Live Your Health
In 2010, after completing a rigorous application and site review process by Meals On Wheels America, we were awarded “Exemplary Status” Magnet Accreditation for our outstanding senior nutrition program.
Chances are, you, a friend or a loved one has diabetes. The statistics are alarming. According to the American Diabetes Association, 29.1 million Americans had diabetes in 2012, with 11.2 million being seniors. If you or someone you know is among these statistics, knowing how dietary choices impact a person with diabetes is important.
While it is important to note that diabetes management includes more than just controlling blood sugars, blood sugar control is a top priority for someone with diabetes. All carbohydrates impact your blood sugar, not just “sweets” or foods that are high in sugar. Carbohydrate-containing foods include grains, fruits, dairy, starchy vegetables (such as potatoes, peas, corn, and lima beans) and sugary foods. With diabetes, you can still enjoy foods with carbohydrates; you just need to limit or control the amount of carbohydrates you eat at each meal and snack.
There are three main types of carbohydrates: complex carbohydrates, sugars and fiber. Complex carbohydrates are whole grains, starchy vegetables and legumes such as lentils and beans. Sugars, meanwhile, are either naturally occurring or added. Naturally occurring sugars are found in fruit and milk, while added sugars are in processed foods, sweets and many commercially made food products.
Fiber comes from plant foods, such as fruits, vegetables, whole grains, nuts and legumes. When it comes to your diet, complex carbohydrates, naturally occurring sugars and fiber are your best and healthiest carbohydrate choices, whether you or not you have diabetes.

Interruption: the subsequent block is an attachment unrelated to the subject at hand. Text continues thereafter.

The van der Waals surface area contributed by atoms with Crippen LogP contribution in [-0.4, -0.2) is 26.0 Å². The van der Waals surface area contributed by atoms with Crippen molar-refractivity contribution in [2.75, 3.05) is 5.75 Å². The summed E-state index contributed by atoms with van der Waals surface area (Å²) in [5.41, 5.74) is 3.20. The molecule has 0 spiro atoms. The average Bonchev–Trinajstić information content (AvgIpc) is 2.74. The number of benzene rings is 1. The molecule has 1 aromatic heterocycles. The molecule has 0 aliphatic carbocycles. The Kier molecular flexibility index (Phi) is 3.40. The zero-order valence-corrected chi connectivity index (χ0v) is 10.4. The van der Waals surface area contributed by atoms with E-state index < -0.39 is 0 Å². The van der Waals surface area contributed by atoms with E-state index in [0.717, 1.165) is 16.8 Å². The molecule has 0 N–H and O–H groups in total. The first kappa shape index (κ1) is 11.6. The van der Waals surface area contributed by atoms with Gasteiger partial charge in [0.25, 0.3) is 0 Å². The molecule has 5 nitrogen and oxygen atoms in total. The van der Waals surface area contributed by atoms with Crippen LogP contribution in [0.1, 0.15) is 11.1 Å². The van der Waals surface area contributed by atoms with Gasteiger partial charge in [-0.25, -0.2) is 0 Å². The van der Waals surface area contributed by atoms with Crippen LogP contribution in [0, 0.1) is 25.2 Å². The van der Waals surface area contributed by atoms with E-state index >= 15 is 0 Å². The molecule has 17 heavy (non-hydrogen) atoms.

Many food companies use some additional lingo when talking about the types of carbohydrates in their product. Food packaging may contain terms such as natural sugar, sugar alcohol, no added sugar, low-calorie sweetener, enriched grains and whole grains. The bottom line is that all carbohydrates are included on the food label, listed as “total carbohydrates.” This figure is most important for a person with diabetes who is “counting carbs.”
How many carbohydrates you should eat at each meal and snack time is unique to you; it depends on your age, gender, weight, physical activity and medication. It is extremely important to consult your physician, diabetes educator or registered dietitian for nutrition advice tailored to your specific needs.
Meals On Wheels of Northampton County can help you or a loved one maintain blood sugar control. Meals On Wheels helps to take the guesswork out of diabetic meal planning, as every freshly prepared meal is limited in carbohydrates and are rich in whole grains, fruits, vegetables and fiber to help our clients maintain blood sugar control. Added sugars and processed carbohydrates are used minimally.
Hayley Daubert is a registered and licensed dietitian and nutritionist who consults with Meals On Wheels of Northampton County and other organizations. For more information, please e-mail email@example.com.